WASHINGTON (Dow Jones Newswires), Oct. 4, 2011
The Obama administration announced Monday it was moving forward with oil-drilling leases issued off the coast of Alaska by the previous administration, marking an important development in the battle over Arctic Ocean drilling.
The Interior Department said it was going to uphold nearly 500 leases issued in the Chukchi Sea after several environmental groups challenged the sale of the leases in court. The George W. Bush administration conducted the sale in 2008, collecting bids worth about $2.7 billion.
Among the companies securing leases in "Lease Sale 193" was Shell, the energy giant at the center of a high-profile fight to secure permits to drill in the Arctic.
Environmental groups oppose the Chukchi Sea leases, contending U.S. regulators don't know enough about the Arctic--its marine life and ecosystem--to allow drilling in the region. The groups also raise concerns about the ability of energy companies to respond to spills in the Arctic's icy waters.
"The Obama administration said it would make decisions in the Arctic based on sound science, but today it flunked the test," Earthjustice attorney Erik Grafe said.
The Interior Department said all of the leases will be subject to a series of conditions to mitigate operational and environmental risks, including the protection of biological resources and precautionary action to mitigate potential oil-spill impacts.
The fate of Lease Sale 193 has been uncertain since 2010, when a federal court told the Interior Department to reconsider certain aspects the sale. Among the issues the court asked the department to re-examine were the effects of natural-gas development.
Environmental groups and Alaska Native organizations had sued the Interior Department in 2008 to challenge the lease sale.
The Interior Department said Monday it had addressed issues raised by the environmental groups. In August, it released an environmental review that also analyzed the impacts of a potential oil spill.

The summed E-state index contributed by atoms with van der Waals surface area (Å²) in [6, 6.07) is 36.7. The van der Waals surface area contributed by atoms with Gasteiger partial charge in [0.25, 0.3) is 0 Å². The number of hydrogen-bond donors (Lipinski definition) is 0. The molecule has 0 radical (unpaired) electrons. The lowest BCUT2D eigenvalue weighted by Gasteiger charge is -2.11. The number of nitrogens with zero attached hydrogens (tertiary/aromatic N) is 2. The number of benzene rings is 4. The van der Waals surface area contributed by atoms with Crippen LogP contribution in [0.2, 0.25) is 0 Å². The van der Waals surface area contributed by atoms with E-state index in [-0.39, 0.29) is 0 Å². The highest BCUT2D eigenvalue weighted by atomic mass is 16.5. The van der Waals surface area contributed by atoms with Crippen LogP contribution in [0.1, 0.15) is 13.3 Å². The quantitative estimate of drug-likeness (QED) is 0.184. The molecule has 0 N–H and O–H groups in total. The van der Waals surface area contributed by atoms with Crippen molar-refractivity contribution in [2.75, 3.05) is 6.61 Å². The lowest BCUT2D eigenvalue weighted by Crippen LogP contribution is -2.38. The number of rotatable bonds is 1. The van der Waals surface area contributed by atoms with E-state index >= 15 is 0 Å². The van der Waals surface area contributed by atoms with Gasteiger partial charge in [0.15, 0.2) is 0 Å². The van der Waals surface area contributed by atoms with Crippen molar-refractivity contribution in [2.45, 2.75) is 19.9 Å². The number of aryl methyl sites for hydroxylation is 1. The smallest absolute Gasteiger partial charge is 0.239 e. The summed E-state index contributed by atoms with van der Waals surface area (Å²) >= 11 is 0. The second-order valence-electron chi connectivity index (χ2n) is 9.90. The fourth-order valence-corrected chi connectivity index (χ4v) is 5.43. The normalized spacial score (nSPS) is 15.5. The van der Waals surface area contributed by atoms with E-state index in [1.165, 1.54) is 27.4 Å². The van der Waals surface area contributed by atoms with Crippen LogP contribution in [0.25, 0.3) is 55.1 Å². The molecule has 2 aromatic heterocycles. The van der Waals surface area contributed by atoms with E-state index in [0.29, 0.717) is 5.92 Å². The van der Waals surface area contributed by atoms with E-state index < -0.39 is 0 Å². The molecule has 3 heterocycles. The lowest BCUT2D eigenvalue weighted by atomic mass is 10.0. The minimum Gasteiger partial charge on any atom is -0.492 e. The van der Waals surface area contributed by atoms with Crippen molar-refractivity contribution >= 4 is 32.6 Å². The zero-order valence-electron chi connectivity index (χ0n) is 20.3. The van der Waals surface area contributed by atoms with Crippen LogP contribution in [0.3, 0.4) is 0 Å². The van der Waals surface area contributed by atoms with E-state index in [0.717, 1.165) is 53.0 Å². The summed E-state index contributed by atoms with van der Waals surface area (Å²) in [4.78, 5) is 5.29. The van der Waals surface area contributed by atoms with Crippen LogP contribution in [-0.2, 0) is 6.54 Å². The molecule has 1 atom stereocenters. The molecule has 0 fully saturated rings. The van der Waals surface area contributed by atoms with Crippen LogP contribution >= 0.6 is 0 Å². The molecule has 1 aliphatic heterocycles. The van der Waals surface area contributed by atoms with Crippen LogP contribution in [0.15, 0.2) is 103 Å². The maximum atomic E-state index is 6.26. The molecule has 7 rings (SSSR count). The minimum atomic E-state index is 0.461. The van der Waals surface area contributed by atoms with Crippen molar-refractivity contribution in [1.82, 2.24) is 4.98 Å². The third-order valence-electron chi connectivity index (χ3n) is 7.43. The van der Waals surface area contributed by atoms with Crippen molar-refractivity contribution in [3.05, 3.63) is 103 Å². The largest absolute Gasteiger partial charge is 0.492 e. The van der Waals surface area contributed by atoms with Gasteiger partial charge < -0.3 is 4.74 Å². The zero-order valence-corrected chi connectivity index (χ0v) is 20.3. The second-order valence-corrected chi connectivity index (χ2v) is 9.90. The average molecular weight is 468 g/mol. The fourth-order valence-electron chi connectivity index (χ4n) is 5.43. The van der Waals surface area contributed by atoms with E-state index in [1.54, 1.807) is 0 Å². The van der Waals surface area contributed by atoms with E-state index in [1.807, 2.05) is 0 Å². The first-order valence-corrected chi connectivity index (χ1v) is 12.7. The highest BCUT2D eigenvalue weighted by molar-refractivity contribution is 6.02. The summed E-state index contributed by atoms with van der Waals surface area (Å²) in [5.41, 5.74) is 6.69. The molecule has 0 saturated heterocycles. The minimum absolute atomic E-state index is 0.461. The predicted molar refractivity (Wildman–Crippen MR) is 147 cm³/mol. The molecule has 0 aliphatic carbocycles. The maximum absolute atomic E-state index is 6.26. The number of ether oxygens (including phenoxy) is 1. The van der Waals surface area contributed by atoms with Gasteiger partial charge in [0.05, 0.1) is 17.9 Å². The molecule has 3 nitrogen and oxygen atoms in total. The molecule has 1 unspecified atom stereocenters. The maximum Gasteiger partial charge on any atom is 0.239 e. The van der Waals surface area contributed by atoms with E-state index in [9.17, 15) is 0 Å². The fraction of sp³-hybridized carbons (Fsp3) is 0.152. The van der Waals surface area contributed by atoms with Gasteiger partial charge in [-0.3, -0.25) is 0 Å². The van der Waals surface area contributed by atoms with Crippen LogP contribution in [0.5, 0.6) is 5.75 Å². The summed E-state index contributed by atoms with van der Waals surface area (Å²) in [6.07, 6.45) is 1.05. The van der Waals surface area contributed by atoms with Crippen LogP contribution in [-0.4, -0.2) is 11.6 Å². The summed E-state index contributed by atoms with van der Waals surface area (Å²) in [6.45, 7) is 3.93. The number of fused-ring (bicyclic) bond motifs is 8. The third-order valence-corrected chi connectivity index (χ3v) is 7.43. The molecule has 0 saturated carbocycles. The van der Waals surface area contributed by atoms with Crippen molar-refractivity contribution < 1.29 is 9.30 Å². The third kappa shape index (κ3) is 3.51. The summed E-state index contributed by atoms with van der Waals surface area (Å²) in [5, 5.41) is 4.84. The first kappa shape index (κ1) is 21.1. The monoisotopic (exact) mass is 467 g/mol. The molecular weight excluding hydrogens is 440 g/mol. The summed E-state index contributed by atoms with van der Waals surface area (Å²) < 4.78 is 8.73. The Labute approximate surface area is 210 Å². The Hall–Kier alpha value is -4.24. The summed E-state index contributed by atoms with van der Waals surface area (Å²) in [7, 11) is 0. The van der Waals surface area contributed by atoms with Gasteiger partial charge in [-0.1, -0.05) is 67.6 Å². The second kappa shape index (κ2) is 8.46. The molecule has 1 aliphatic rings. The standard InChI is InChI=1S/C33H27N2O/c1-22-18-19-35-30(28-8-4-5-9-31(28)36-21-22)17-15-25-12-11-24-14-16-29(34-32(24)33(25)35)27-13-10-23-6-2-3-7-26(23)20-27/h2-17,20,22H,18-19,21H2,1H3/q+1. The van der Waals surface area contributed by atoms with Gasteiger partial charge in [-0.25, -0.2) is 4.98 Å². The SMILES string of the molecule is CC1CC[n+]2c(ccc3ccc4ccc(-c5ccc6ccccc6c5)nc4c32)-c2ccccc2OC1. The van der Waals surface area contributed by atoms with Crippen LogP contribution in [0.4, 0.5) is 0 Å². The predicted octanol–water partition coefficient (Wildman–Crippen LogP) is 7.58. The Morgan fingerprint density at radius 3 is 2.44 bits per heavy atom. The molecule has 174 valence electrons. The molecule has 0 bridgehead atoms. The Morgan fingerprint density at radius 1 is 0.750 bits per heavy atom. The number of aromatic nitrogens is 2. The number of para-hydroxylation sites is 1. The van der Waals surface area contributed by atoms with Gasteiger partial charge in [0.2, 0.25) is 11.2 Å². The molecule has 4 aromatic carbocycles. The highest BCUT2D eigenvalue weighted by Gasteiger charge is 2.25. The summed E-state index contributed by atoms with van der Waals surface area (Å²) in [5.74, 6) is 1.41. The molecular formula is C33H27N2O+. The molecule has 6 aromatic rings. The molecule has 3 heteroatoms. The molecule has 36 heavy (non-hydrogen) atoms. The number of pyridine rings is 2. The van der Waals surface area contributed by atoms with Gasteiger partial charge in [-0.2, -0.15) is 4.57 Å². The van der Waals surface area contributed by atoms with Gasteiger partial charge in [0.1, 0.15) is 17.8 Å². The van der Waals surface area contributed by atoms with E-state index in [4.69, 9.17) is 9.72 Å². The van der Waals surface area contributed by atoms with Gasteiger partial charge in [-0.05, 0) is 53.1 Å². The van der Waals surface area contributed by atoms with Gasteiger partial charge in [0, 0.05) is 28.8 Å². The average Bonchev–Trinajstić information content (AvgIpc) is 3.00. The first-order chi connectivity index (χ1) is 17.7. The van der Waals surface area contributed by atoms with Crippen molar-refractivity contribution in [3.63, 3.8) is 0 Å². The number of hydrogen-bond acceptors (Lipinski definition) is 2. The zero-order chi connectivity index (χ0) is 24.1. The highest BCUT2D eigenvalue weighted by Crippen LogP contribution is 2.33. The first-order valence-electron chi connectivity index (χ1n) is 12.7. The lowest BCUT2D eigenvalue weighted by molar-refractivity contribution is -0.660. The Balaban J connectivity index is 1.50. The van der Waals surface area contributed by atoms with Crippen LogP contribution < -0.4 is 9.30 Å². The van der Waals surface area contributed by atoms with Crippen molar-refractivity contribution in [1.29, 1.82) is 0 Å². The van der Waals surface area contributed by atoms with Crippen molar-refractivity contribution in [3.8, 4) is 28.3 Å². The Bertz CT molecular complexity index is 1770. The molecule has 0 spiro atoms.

The debate over Lease Sale 193 represents the latest skirmish in a broader battle over Arctic drilling. Last week, environmental groups filed a lawsuit to block Shell's plans to explore for oil in the Beaufort Sea, east of the Chukchi, saying the company had not yet developed an adequate strategy to respond to oil spills.
Shell has faced similar challenges in its efforts to secure air-quality permits for vessels slated to begin work in the Arctic in the summer of 2012.
Shell said Monday that the Obama administration's decision to move forward with Lease Sale 193 paved the way for U.S. officials to approve its exploration plan in the Chukchi.
"We believe that plan is technically and scientifically sound, and we look forward to begin exploring this critical part of our Alaska portfolio in 2012," Shell spokeswoman Kelly op de Weegh said.
Environmental groups that want to delay or altogether halt Arctic oil production are often at odds with Alaskan lawmakers, who promote their land and waters as a steady source of domestic oil. Earlier this year, Alaska officials said they planned to offer nearly 15 million acres of state-owned land and waters for oil-drilling leases.
President Barack Obama, meanwhile, pledged in May to hold annual lease sales in Alaska's Petroleum National Reserve. Gasoline prices at the time hovered near $4 a gallon, prompting a wave of criticism from Republicans who accused the president of blocking U.S. oil production.
Copyright (c) 2011 Dow Jones & Company, Inc.
Most Popular Articles
From the Career Center
Jobs that may interest you